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EXCLUSIVE: de Gallaí hails Letterkenny actor’s ‘Rising’ performance as amazing

Nick O’Connell and Letterkenny’s John Ruddy (right) in The Rising. Photo: Declan English

Nick O’Connell and Letterkenny’s John Ruddy (right) in The Rising. Photo: Declan English

BY SEÁN P. FEENY
A NEW play telling the story of the 1916 Rising in a very unique ‘Vaudeville’ way, starring a young Letterkenny actor in his first professional role and choreographed by a well-known West Donegal man, closes this weekend after its very first run.

The Rising, which comes to a close at the 120-seat Powerscourt Theatre in Dublin on Saturday, is written and directed by Joe O’Byrne and choreographed by Gaoth Dobhair native and former principal dancers with Riverdance, Breandán de Gallaí.

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In the new play, the audience can relive the days of the 1916 Rising through the eyes of two friendly adversaries, O’Brien, a Catholic played by professional Irish dancer Nick O’Connell, and McKeague, a Protestant, played by Letterkenny man John Ruddy.  

They tell this story together using their own ‘agreed’ script, though they don’t see eye to eye on the historical significance of the events at all and therefore are permanently in conflict.

Their story is told in a vaudeville manner, with the clever use of fun, song, dance and a lot of action throughout as they perform a blow by blow account of the Rising and the events that led to it, including, by way of interludes, World War I. 
Breandán has hailed the young Letterkenny actor’s performance as ‘amazing’.
“This is John’s first real professional role and he has just been amazing, there is nothing he can’t do, as he jumps from his main role into lots of different characters and plays the trumpet,” he said.

John gained experience working mainly with the Letterkenny Music and Drama Group, most notably winning numerous awards with The 39 Steps. Earlier this year he made the move to Dublin to pursue a professional career in acting.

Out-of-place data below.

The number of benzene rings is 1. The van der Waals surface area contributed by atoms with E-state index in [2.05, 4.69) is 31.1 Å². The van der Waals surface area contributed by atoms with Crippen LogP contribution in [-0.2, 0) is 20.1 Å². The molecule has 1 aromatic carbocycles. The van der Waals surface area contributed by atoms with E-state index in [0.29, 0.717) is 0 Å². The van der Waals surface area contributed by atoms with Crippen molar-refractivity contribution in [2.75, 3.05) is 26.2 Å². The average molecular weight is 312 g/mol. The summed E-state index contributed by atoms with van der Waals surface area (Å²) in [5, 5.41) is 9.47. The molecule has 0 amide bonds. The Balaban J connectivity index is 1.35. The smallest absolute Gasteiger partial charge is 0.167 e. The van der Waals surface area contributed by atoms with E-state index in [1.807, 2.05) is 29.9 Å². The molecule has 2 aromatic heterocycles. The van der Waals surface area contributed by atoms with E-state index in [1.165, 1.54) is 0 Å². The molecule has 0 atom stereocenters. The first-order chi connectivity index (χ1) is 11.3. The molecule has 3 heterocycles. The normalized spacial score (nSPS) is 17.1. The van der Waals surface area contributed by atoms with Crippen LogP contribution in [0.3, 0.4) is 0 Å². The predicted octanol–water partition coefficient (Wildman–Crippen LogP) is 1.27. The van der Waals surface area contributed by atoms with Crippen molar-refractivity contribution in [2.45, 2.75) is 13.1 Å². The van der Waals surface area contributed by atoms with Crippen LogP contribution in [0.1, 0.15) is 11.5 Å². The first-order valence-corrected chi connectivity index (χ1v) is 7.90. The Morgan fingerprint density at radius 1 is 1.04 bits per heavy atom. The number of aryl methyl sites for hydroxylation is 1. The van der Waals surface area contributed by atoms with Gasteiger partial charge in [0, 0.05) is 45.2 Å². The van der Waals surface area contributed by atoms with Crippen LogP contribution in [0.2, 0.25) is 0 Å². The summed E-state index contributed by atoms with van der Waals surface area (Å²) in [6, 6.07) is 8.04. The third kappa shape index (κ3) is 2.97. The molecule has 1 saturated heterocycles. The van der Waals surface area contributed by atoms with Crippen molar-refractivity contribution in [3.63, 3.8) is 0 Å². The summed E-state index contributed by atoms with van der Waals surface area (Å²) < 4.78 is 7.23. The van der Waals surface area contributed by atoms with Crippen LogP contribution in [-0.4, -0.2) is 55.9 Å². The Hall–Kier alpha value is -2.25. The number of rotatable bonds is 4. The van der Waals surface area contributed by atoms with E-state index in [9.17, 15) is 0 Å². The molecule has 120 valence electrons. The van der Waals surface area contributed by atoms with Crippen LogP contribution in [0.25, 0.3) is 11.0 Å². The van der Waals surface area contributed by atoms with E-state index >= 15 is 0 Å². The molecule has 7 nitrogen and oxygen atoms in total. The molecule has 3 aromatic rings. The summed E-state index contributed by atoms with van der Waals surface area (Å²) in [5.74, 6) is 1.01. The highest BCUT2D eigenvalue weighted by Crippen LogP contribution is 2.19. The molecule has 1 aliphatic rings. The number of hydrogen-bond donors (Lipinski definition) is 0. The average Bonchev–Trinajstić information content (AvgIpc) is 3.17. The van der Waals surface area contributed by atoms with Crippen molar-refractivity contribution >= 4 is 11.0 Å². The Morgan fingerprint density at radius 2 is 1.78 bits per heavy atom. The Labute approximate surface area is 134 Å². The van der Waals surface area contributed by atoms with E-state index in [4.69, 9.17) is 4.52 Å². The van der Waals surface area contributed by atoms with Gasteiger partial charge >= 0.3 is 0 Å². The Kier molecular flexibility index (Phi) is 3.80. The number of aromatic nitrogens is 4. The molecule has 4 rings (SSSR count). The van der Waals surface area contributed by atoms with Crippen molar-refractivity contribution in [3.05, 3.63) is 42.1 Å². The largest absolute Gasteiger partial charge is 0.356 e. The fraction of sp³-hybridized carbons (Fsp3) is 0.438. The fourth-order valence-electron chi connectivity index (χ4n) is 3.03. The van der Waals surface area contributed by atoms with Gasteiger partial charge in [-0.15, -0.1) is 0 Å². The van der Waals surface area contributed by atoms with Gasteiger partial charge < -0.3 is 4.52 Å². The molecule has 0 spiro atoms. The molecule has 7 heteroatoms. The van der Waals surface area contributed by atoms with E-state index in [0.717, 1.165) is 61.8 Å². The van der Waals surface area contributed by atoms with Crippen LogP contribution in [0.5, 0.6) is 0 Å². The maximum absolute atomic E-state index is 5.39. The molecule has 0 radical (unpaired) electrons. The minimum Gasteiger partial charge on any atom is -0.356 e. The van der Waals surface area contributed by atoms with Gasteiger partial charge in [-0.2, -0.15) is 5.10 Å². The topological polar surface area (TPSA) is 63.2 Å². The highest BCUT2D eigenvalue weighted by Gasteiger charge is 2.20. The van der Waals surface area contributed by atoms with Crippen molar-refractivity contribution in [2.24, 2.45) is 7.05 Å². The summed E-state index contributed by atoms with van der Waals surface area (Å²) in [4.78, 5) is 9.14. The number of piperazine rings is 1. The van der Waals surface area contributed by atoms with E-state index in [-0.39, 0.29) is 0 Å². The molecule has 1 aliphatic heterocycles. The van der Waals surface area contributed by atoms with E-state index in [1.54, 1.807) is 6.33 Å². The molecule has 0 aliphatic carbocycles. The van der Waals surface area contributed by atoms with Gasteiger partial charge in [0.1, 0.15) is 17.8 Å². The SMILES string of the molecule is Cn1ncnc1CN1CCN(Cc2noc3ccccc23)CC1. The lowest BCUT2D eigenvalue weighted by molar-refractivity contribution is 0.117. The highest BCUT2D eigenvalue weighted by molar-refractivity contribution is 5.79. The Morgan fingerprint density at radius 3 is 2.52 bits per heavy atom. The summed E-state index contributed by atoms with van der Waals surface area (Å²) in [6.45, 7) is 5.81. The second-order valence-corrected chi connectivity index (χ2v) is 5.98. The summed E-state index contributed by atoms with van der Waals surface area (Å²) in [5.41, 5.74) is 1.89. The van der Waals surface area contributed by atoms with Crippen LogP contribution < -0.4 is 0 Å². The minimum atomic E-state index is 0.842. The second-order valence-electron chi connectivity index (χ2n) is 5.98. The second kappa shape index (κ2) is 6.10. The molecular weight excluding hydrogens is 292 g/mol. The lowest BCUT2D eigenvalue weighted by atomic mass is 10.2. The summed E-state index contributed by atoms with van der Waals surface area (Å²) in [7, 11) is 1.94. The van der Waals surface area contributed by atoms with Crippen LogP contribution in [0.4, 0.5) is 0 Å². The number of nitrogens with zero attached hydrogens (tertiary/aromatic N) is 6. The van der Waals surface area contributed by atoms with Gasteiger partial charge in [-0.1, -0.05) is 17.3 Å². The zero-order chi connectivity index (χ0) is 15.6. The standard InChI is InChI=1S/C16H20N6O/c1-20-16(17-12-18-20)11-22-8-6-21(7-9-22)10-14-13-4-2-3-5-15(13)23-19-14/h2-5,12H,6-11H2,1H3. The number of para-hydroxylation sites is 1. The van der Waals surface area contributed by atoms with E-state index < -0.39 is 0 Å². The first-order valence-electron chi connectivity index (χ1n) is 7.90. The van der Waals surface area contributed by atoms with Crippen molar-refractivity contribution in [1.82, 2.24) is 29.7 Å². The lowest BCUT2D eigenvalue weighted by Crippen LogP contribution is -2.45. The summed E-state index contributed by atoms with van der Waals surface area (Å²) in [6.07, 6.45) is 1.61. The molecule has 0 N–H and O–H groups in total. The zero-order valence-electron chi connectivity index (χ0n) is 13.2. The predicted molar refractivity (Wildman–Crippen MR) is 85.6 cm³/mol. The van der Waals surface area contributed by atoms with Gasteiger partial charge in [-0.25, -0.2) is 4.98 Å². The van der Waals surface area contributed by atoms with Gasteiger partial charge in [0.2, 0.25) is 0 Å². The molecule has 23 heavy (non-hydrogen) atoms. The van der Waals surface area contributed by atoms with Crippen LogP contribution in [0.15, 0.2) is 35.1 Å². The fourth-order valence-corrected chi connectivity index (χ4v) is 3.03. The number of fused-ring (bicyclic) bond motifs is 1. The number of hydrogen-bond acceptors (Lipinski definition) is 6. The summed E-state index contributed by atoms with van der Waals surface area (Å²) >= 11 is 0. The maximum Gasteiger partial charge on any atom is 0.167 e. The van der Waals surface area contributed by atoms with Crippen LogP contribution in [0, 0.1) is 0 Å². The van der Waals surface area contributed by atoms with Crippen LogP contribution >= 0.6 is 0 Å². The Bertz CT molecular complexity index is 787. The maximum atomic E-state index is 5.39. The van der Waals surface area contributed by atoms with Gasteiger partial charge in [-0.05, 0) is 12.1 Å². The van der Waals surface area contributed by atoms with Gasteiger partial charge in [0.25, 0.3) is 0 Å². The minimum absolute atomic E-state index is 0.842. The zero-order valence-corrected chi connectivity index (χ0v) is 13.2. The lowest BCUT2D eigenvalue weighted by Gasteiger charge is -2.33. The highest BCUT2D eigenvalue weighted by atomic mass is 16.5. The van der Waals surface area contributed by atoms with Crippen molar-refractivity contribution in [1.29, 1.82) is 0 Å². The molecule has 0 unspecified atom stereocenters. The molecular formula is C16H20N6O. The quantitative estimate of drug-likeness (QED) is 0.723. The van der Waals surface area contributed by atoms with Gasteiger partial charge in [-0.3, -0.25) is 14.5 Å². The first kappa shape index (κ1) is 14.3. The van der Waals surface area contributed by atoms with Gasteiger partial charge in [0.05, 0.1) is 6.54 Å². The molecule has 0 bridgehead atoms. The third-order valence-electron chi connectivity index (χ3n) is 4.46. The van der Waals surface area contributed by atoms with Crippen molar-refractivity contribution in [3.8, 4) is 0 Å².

Breandán began working with director O’Byrne on The Rising after being introduced to him by fellow dance academic, Deirdre Mulrooney.

“Joe was looking for a dancer who would be able to act and Nick, whom I have used a lot in principal roles in my shows (Noctú, The Right Of Spring), was one of the dancers I put forward to audition. Nick is very expressive in his movement and I thought he would be ideal.”

Reviews for The Rising have been very positive and both actors have shown to be exciting new talent with their commitment to their respective roles.
Breandán said both actors have shown great ability in their first professional acting roles. “They only had three and a half weeks preparation for a one and a half-hour long performance, with a lot of script and vaudeville-esque performances of different characters and using a lot of different props. What they have achieved is just incredible and I am living the experience vicariously through them,” he laughed.

The Gaoth Dobhair man said he has enjoyed his experience working with O’Byrne as choreographer noting that they will definitely continue to work together.
He said: “It has been a real learning curve for me, and I was really chuffed to be asked to work with him (Joe). I have always had a great appreciation and passion for theatre and I did a lot of it during my time at Pobalscoil Chloich Cheannfhaola.

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“I learned a lot from Joe’s process and how he works and it was a real lesson for me in how to create great theatre; I’m sure we will work together on other projects.”
Breandán said he would love to see The Rising performed in Donegal. “Obviously we have the strong Donegal connection, but a regional theatre like An Grianán in Letterkenny would be the right size, so John and Nick could let their performance breathe.”

Breandán de Galla who choreographed The Rising. Photo: Declan English

Breandán de Galla who choreographed The Rising. Photo: Declan English

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